Top 5: Roll With the Changes
Last year, I wrote about the best summer job I ever had--rock and roll night guy on WXXQ in Freeport, Illinois. Six nights a week, I sat in a glassed-in studio on the 12th floor of a bank building, playing album rock on a station largely uncontaminated by commercials. And here are five of the most important albums we were playing during the early part of that summer.
A Decade of Rock and Roll/REO Speedwagon. It's an indication of REO's place in the Midwestern rock hierarchy that they could release a two-disc best-of almost a year before their national breakout of Hi Infidelity and "Keep on Lovin' You." A Decade of Rock and Roll was a great summation for their Midwestern fans. If all you know about REO are the 80s radio hits, you should hear this. Key tracks: "Golden Country, "Keep Pushin'," "Roll With the Changes," and "Say You Love Me or Say Goodnight"--which is probably the single greatest balls-to-the-wall performance of REO's career.
Just One Night/Eric Clapton. Clapton has recorded a gazillion live albums, and in the summer of 1980, we dutifully played the hell out of this one, although it probably wouldn't find its way onto many turntables today. Key tracks: "Tulsa Time," "Blues Power," "Cocaine."
Women and Children First/Van Halen. Before heading out for the summer, I had written a scathing review of this album for my campus newspaper. It wasn't a review, actually--more a rant aimed at David Lee Roth, whose preening frat-boy routine got under my skin. (The review sparked a blizzard of angry letters to the paper, many of them from preening frat boys.) There was something about the band's signature guitar sound that I hated, too--it reminded me not so much of music as of engine backfire. And part of the reason I didn't like Van Halen was that everybody else did, and I was big into iconoclasm back then. My opinion has moderated over the years, though. I hear now, as I didn't hear then, how inventive they were, and I have even come to appreciate Roth's act, which is more stand-up comic than rock front-man. But Women and Children First still strikes me as unessential. Key track: "And the Cradle Will Rock."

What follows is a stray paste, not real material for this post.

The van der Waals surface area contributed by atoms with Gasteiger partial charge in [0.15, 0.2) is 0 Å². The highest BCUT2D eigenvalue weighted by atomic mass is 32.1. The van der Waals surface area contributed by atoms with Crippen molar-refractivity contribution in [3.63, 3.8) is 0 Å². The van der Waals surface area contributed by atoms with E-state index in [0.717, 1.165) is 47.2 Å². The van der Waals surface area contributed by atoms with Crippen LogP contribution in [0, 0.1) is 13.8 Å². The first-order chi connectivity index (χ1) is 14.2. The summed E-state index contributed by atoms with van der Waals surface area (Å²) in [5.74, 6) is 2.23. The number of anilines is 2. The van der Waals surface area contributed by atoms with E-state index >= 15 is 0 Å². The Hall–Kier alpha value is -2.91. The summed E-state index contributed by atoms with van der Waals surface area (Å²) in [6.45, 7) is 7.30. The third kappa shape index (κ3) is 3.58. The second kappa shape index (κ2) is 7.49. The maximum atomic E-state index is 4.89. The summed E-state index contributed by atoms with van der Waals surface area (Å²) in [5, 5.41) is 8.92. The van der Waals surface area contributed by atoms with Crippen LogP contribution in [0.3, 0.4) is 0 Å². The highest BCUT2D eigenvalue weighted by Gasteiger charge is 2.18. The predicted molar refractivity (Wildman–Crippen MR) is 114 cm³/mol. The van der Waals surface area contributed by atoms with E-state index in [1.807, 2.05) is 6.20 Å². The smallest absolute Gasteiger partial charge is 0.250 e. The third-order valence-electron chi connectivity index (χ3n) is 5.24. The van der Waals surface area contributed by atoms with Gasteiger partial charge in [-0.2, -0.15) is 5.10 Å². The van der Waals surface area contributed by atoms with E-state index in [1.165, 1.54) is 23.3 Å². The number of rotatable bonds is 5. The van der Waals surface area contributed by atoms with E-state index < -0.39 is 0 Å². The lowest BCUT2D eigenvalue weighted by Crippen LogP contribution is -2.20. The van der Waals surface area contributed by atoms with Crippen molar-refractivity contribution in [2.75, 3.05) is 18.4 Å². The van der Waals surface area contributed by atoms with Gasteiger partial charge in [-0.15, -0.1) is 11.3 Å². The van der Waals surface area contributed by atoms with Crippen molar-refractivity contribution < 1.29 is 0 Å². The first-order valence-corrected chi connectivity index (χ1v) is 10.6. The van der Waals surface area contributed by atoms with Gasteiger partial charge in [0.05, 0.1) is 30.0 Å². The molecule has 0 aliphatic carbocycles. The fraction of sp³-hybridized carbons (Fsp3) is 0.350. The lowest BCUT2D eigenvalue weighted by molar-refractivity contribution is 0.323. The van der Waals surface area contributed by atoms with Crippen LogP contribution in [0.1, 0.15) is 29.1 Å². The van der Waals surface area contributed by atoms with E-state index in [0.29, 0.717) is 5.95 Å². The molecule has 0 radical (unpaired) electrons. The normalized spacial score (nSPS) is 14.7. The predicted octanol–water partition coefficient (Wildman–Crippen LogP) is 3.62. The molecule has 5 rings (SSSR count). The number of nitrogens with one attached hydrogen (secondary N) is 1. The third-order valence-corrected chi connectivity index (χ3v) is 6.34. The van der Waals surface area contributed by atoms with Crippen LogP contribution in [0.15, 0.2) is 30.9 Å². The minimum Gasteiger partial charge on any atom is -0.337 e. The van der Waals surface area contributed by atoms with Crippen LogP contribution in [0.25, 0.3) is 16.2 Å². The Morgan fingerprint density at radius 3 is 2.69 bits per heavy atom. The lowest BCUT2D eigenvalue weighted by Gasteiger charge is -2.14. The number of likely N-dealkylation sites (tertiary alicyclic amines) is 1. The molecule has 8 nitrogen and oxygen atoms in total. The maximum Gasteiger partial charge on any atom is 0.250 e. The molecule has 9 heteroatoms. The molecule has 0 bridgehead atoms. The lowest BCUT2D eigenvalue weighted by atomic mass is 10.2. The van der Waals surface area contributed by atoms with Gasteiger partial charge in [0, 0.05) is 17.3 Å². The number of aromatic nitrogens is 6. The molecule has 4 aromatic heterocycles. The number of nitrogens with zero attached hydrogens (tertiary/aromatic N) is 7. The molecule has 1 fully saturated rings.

Glass Houses/Billy Joel. This was another album I roundly hated back then, mostly because I had adored 52nd Street and The Stranger, and this couldn't have been more different, which was exactly the way Billy Joel wanted it. It was his attempt at making a real rock record, heavier on guitars (and attitude) than ever before. The heavier stuff didn't take, though. "It's Still Rock and Roll to Me" was the album's biggest hit; "Don't Ask Me Why" is probably its most enduring song. And 26 years later, I am still trying to turn the one cut I liked, "Sleeping With the Television On," into a hit.
Against the Wind/Bob Seger and the Silver Bullet Band. The stuff on this album is far removed from the Live Bullet era, or even from Night Moves just three years before. Seger's songs were just as good as ever, but he was clearly going for a pop audience, dialing back the rock and roll grit. This time, a crunchy rocker like "Her Strut" was the exception, while introspective tunes with lovely melodies ("Against the Wind," "No Man's Land," "Shinin' Brightly") were the norm. The album is docked points for "You'll Accomp'ny Me," partly for that stupid apostrophe in the title, and partly because it would represent the longest four minutes of Seger's career if it weren't for "We've Got Tonight."
Other key albums of the summer: Duke by Genesis, Departure by Journey, Empty Glass by Pete Townshend.